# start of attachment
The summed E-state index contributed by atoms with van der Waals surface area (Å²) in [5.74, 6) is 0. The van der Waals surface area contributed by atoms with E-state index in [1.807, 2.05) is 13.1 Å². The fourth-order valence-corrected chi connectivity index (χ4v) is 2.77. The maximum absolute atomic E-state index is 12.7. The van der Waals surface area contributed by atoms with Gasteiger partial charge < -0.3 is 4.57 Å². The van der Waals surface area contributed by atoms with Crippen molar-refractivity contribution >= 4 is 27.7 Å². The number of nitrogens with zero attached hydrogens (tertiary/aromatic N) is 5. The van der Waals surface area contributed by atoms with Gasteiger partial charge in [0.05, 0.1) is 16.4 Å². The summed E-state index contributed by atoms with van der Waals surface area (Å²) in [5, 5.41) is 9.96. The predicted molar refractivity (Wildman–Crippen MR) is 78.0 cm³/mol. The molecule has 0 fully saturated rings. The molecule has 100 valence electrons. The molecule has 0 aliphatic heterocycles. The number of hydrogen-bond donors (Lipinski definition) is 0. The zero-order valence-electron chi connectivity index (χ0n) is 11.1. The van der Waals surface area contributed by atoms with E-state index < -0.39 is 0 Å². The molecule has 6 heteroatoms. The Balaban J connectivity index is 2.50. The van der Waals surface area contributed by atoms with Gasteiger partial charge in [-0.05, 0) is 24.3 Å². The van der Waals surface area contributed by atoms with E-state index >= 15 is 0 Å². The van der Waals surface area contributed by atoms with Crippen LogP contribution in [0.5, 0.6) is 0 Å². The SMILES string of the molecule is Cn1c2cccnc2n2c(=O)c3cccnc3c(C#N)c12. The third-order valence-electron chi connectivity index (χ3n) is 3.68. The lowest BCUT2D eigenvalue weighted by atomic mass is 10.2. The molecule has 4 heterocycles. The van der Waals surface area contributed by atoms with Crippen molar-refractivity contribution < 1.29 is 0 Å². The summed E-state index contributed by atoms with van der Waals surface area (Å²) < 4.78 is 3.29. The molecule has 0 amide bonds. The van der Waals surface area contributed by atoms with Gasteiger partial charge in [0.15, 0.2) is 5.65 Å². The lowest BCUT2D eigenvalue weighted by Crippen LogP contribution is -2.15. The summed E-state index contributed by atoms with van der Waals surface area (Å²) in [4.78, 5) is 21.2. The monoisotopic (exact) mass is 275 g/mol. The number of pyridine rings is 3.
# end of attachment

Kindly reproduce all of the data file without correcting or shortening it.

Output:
The summed E-state index contributed by atoms with van der Waals surface area (Å²) in [5.74, 6) is 0. The van der Waals surface area contributed by atoms with E-state index in [1.807, 2.05) is 13.1 Å². The fourth-order valence-corrected chi connectivity index (χ4v) is 2.77. The maximum absolute atomic E-state index is 12.7. The van der Waals surface area contributed by atoms with Gasteiger partial charge < -0.3 is 4.57 Å². The van der Waals surface area contributed by atoms with Crippen molar-refractivity contribution >= 4 is 27.7 Å². The number of nitrogens with zero attached hydrogens (tertiary/aromatic N) is 5. The van der Waals surface area contributed by atoms with Gasteiger partial charge in [0.05, 0.1) is 16.4 Å². The summed E-state index contributed by atoms with van der Waals surface area (Å²) in [5, 5.41) is 9.96. The predicted molar refractivity (Wildman–Crippen MR) is 78.0 cm³/mol. The molecule has 0 fully saturated rings. The molecule has 100 valence electrons. The molecule has 0 aliphatic heterocycles. The number of hydrogen-bond donors (Lipinski definition) is 0. The zero-order valence-electron chi connectivity index (χ0n) is 11.1. The van der Waals surface area contributed by atoms with E-state index < -0.39 is 0 Å². The molecule has 6 heteroatoms. The Balaban J connectivity index is 2.50. The van der Waals surface area contributed by atoms with Gasteiger partial charge in [-0.05, 0) is 24.3 Å². The van der Waals surface area contributed by atoms with E-state index >= 15 is 0 Å². The van der Waals surface area contributed by atoms with Crippen LogP contribution in [0.5, 0.6) is 0 Å². The SMILES string of the molecule is Cn1c2cccnc2n2c(=O)c3cccnc3c(C#N)c12. The third-order valence-electron chi connectivity index (χ3n) is 3.68. The lowest BCUT2D eigenvalue weighted by atomic mass is 10.2. The molecule has 4 heterocycles. The van der Waals surface area contributed by atoms with Crippen molar-refractivity contribution < 1.29 is 0 Å². The summed E-state index contributed by atoms with van der Waals surface area (Å²) < 4.78 is 3.29. The molecule has 0 amide bonds. The van der Waals surface area contributed by atoms with Gasteiger partial charge in [0.15, 0.2) is 5.65 Å². The lowest BCUT2D eigenvalue weighted by Crippen LogP contribution is -2.15. The summed E-state index contributed by atoms with van der Waals surface area (Å²) in [4.78, 5) is 21.2. The monoisotopic (exact) mass is 275 g/mol. The number of pyridine rings is 3.